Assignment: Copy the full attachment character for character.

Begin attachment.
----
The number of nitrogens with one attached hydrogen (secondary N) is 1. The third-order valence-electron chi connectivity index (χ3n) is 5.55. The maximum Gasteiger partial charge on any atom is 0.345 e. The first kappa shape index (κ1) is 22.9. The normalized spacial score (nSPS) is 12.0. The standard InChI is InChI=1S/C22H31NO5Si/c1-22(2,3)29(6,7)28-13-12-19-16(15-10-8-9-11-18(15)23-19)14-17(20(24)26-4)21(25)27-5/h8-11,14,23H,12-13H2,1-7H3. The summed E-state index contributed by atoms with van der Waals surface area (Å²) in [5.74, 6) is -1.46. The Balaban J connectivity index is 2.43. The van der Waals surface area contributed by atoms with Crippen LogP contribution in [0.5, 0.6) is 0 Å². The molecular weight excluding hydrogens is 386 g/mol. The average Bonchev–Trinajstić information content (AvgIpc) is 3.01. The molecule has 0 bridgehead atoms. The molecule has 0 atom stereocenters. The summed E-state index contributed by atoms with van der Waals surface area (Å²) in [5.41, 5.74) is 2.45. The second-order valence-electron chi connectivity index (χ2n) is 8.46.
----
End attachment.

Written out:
The number of nitrogens with one attached hydrogen (secondary N) is 1. The third-order valence-electron chi connectivity index (χ3n) is 5.55. The maximum Gasteiger partial charge on any atom is 0.345 e. The first kappa shape index (κ1) is 22.9. The normalized spacial score (nSPS) is 12.0. The standard InChI is InChI=1S/C22H31NO5Si/c1-22(2,3)29(6,7)28-13-12-19-16(15-10-8-9-11-18(15)23-19)14-17(20(24)26-4)21(25)27-5/h8-11,14,23H,12-13H2,1-7H3. The summed E-state index contributed by atoms with van der Waals surface area (Å²) in [5.74, 6) is -1.46. The Balaban J connectivity index is 2.43. The van der Waals surface area contributed by atoms with Crippen LogP contribution in [0.5, 0.6) is 0 Å². The molecular weight excluding hydrogens is 386 g/mol. The average Bonchev–Trinajstić information content (AvgIpc) is 3.01. The molecule has 0 bridgehead atoms. The molecule has 0 atom stereocenters. The summed E-state index contributed by atoms with van der Waals surface area (Å²) in [5.41, 5.74) is 2.45. The second-order valence-electron chi connectivity index (χ2n) is 8.46.